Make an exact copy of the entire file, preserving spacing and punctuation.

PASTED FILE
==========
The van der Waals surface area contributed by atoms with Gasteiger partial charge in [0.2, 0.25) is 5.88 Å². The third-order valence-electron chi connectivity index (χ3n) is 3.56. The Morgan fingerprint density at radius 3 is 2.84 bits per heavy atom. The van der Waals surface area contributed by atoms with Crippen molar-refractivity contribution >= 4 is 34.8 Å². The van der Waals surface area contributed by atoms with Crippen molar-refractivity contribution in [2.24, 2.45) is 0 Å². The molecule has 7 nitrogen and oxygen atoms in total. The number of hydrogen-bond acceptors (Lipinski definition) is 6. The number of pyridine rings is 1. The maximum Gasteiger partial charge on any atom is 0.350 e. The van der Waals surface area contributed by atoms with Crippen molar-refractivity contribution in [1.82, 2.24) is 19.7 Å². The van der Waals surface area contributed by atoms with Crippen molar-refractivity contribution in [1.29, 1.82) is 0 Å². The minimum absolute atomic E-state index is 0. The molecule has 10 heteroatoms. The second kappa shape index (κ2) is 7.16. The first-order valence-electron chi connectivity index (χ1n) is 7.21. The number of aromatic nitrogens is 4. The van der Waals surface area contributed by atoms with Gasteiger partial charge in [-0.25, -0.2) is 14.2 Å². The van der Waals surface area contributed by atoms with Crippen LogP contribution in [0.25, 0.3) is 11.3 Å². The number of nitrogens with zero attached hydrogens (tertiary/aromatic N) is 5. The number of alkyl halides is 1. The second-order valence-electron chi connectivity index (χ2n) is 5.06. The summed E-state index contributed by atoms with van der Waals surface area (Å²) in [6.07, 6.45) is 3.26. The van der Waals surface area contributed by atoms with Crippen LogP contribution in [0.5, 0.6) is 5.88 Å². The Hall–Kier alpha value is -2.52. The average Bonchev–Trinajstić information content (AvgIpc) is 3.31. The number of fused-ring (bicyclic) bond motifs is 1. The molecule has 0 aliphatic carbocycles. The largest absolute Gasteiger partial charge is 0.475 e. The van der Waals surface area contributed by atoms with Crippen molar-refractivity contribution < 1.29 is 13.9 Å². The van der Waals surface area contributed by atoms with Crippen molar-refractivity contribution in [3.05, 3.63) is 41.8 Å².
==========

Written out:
The van der Waals surface area contributed by atoms with Gasteiger partial charge in [0.2, 0.25) is 5.88 Å². The third-order valence-electron chi connectivity index (χ3n) is 3.56. The Morgan fingerprint density at radius 3 is 2.84 bits per heavy atom. The van der Waals surface area contributed by atoms with Crippen molar-refractivity contribution >= 4 is 34.8 Å². The van der Waals surface area contributed by atoms with Crippen molar-refractivity contribution in [2.24, 2.45) is 0 Å². The molecule has 7 nitrogen and oxygen atoms in total. The number of hydrogen-bond acceptors (Lipinski definition) is 6. The number of pyridine rings is 1. The maximum Gasteiger partial charge on any atom is 0.350 e. The van der Waals surface area contributed by atoms with Crippen molar-refractivity contribution in [1.82, 2.24) is 19.7 Å². The van der Waals surface area contributed by atoms with Crippen molar-refractivity contribution in [1.29, 1.82) is 0 Å². The minimum absolute atomic E-state index is 0. The molecule has 10 heteroatoms. The second kappa shape index (κ2) is 7.16. The first-order valence-electron chi connectivity index (χ1n) is 7.21. The number of aromatic nitrogens is 4. The van der Waals surface area contributed by atoms with Gasteiger partial charge in [-0.25, -0.2) is 14.2 Å². The van der Waals surface area contributed by atoms with Crippen LogP contribution in [0.25, 0.3) is 11.3 Å². The number of nitrogens with zero attached hydrogens (tertiary/aromatic N) is 5. The number of alkyl halides is 1. The second-order valence-electron chi connectivity index (χ2n) is 5.06. The summed E-state index contributed by atoms with van der Waals surface area (Å²) in [6.07, 6.45) is 3.26. The van der Waals surface area contributed by atoms with Crippen LogP contribution in [0.5, 0.6) is 5.88 Å². The Hall–Kier alpha value is -2.52. The average Bonchev–Trinajstić information content (AvgIpc) is 3.31. The number of fused-ring (bicyclic) bond motifs is 1. The molecule has 0 aliphatic carbocycles. The largest absolute Gasteiger partial charge is 0.475 e. The van der Waals surface area contributed by atoms with Crippen molar-refractivity contribution < 1.29 is 13.9 Å². The van der Waals surface area contributed by atoms with Crippen molar-refractivity contribution in [3.05, 3.63) is 41.8 Å².